tale. Ray Charles conquered blindness; Bobby Darin conquered…
a receding hairline? Spacey is an undeniable Darin-aholic, but there
isn’t one aspect of the musician’s life, as chronicled
here, which can be categorized as extraordinary. Darin’s health
matters never appear urgent. His rags-to-riches achievement of the
American Dream is blasé. His romance with Sandra Dee is slipshod
and underdeveloped, as are his family troubles, and his pensive,
soul-searching period is sappy to the point of being comical (it’s
difficult to feel too much sympathy for a rich man who is also married
to a beautiful actress). The only thing at which Darin appeared
to excel was gushing sheer arrogance like hemophiliacs do blood.
If that’s the only criterion for a man’s life to be
dramatized for an audience, I’d next like to nominate Jose
Canseco for cinematic treatment.
One might forgive Spacey’s choice of subject if his directorial
and stylistic choices were interesting, but he falters on those
counts, too. As alluded to earlier in this review, the beyond-the-grave/posthumous-movie-of-Darin’s-life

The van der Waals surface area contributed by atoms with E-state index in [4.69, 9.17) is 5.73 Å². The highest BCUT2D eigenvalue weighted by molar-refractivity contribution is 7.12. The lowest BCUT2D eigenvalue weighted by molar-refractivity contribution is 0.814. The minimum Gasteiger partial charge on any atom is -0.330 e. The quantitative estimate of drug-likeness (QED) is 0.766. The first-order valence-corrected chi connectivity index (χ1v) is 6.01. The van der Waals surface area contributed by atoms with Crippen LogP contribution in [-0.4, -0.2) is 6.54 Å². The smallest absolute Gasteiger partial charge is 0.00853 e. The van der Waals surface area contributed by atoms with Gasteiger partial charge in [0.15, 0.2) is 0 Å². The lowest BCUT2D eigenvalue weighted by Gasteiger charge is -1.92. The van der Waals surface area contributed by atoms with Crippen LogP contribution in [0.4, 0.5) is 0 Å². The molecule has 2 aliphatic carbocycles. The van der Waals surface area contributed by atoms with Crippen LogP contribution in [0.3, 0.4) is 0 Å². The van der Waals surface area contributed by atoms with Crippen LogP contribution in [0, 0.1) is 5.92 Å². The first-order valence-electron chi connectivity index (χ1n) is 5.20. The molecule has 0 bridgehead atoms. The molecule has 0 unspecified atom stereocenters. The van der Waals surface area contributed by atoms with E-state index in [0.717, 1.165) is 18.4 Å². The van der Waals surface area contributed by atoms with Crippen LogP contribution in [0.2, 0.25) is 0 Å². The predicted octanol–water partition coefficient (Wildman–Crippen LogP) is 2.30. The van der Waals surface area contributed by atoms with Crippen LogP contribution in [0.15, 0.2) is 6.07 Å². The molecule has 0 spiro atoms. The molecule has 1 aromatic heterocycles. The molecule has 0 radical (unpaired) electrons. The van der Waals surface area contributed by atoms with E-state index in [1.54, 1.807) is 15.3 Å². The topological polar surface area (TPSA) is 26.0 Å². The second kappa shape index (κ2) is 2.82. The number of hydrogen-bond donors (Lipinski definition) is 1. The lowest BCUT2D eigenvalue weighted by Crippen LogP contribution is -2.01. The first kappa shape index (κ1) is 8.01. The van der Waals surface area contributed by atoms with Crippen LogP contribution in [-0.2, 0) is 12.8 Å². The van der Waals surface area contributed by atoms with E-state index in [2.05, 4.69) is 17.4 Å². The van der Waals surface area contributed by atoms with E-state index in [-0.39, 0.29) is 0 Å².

framing device is muddled and incomprehensible. The film begins
with Darin on-set, tinkering with the project as it’s being
made, but as his sequential narrative unfolds the audience never
returns to Darin working on his life-film, and the device is mysteriously,
confusingly dropped. Similarly, Darin’s younger incarnation,
Little Bobby (as he’s billed in the credits), is enigmatically
often present to observe events and sometimes interact with objects
in older Darin’s narrative, harkening back to the film’s
set-up. But since no concrete explanation is given as to what purpose
Little Bobby serves (other than blatantly spoon-feeding the audience